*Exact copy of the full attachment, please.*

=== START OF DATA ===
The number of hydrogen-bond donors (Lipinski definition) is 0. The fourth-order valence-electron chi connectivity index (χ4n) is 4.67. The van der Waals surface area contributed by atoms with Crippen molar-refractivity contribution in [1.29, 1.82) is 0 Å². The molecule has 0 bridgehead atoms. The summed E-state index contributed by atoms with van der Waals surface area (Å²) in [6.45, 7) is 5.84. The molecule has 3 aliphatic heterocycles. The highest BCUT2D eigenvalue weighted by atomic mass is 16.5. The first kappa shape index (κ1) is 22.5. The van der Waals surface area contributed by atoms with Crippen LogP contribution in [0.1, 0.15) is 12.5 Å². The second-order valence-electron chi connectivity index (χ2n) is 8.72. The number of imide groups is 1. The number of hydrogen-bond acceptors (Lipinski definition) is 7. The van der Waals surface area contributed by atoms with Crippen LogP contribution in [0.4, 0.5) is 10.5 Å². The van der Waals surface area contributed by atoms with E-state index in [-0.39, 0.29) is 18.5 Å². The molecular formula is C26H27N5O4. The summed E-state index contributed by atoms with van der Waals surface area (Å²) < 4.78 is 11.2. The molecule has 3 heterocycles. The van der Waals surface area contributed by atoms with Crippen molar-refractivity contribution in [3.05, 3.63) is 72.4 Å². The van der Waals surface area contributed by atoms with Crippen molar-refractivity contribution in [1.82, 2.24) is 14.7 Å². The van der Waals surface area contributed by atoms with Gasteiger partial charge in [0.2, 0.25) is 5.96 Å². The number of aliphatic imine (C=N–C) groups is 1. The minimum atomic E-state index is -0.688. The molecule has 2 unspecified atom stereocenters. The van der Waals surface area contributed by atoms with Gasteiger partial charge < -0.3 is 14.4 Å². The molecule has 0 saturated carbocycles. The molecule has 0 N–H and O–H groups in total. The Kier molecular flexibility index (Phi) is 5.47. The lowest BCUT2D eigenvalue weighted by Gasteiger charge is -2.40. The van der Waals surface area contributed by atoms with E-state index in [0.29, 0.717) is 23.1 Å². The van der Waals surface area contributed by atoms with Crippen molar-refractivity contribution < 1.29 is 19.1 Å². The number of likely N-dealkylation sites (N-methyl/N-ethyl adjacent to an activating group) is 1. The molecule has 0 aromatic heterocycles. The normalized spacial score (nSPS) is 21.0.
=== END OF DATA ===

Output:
The number of hydrogen-bond donors (Lipinski definition) is 0. The fourth-order valence-electron chi connectivity index (χ4n) is 4.67. The van der Waals surface area contributed by atoms with Crippen molar-refractivity contribution in [1.29, 1.82) is 0 Å². The molecule has 0 bridgehead atoms. The summed E-state index contributed by atoms with van der Waals surface area (Å²) in [6.45, 7) is 5.84. The molecule has 3 aliphatic heterocycles. The highest BCUT2D eigenvalue weighted by atomic mass is 16.5. The first kappa shape index (κ1) is 22.5. The van der Waals surface area contributed by atoms with Crippen LogP contribution in [0.1, 0.15) is 12.5 Å². The second-order valence-electron chi connectivity index (χ2n) is 8.72. The number of imide groups is 1. The number of hydrogen-bond acceptors (Lipinski definition) is 7. The van der Waals surface area contributed by atoms with Crippen LogP contribution in [0.4, 0.5) is 10.5 Å². The van der Waals surface area contributed by atoms with E-state index in [-0.39, 0.29) is 18.5 Å². The molecular formula is C26H27N5O4. The summed E-state index contributed by atoms with van der Waals surface area (Å²) < 4.78 is 11.2. The molecule has 3 heterocycles. The van der Waals surface area contributed by atoms with Crippen molar-refractivity contribution in [3.05, 3.63) is 72.4 Å². The van der Waals surface area contributed by atoms with Crippen molar-refractivity contribution in [1.82, 2.24) is 14.7 Å². The van der Waals surface area contributed by atoms with Gasteiger partial charge in [0.2, 0.25) is 5.96 Å². The number of aliphatic imine (C=N–C) groups is 1. The minimum atomic E-state index is -0.688. The molecule has 2 unspecified atom stereocenters. The van der Waals surface area contributed by atoms with Gasteiger partial charge < -0.3 is 14.4 Å². The molecule has 0 saturated carbocycles. The molecule has 0 N–H and O–H groups in total. The Kier molecular flexibility index (Phi) is 5.47. The lowest BCUT2D eigenvalue weighted by Gasteiger charge is -2.40. The van der Waals surface area contributed by atoms with E-state index in [0.29, 0.717) is 23.1 Å². The van der Waals surface area contributed by atoms with Crippen molar-refractivity contribution < 1.29 is 19.1 Å². The number of likely N-dealkylation sites (N-methyl/N-ethyl adjacent to an activating group) is 1. The molecule has 0 aromatic heterocycles. The normalized spacial score (nSPS) is 21.0.